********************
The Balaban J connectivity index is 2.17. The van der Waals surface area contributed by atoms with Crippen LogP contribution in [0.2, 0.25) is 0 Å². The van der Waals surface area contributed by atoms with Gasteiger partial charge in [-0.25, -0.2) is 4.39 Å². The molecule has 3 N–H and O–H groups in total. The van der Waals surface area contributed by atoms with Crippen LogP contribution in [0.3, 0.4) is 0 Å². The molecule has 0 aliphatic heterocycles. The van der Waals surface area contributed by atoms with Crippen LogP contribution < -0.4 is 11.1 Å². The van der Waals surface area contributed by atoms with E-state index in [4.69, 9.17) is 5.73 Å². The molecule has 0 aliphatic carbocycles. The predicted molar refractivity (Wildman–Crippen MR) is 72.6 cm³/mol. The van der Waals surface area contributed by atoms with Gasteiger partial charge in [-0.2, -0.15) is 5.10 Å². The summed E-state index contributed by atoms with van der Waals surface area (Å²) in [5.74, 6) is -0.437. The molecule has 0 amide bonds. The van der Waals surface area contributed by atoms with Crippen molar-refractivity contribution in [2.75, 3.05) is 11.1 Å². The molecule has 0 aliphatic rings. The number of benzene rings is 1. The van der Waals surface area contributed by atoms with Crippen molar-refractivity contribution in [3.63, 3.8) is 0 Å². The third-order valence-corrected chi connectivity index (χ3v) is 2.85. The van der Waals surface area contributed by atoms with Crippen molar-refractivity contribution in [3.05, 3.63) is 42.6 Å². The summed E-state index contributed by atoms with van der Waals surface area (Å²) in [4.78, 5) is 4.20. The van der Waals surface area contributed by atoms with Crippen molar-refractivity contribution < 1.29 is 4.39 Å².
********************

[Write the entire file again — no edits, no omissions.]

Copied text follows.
The Balaban J connectivity index is 2.17. The van der Waals surface area contributed by atoms with Crippen LogP contribution in [0.2, 0.25) is 0 Å². The van der Waals surface area contributed by atoms with Gasteiger partial charge in [-0.25, -0.2) is 4.39 Å². The molecule has 3 N–H and O–H groups in total. The van der Waals surface area contributed by atoms with Crippen LogP contribution in [0.3, 0.4) is 0 Å². The molecule has 0 aliphatic heterocycles. The van der Waals surface area contributed by atoms with Crippen LogP contribution < -0.4 is 11.1 Å². The van der Waals surface area contributed by atoms with E-state index in [4.69, 9.17) is 5.73 Å². The molecule has 0 aliphatic carbocycles. The predicted molar refractivity (Wildman–Crippen MR) is 72.6 cm³/mol. The van der Waals surface area contributed by atoms with Gasteiger partial charge in [-0.2, -0.15) is 5.10 Å². The summed E-state index contributed by atoms with van der Waals surface area (Å²) in [5.74, 6) is -0.437. The molecule has 0 amide bonds. The van der Waals surface area contributed by atoms with Crippen molar-refractivity contribution in [2.75, 3.05) is 11.1 Å². The molecule has 0 aliphatic rings. The number of benzene rings is 1. The van der Waals surface area contributed by atoms with Crippen molar-refractivity contribution in [3.63, 3.8) is 0 Å². The third-order valence-corrected chi connectivity index (χ3v) is 2.85. The van der Waals surface area contributed by atoms with Crippen molar-refractivity contribution in [3.05, 3.63) is 42.6 Å². The summed E-state index contributed by atoms with van der Waals surface area (Å²) in [4.78, 5) is 4.20. The van der Waals surface area contributed by atoms with Crippen molar-refractivity contribution < 1.29 is 4.39 Å².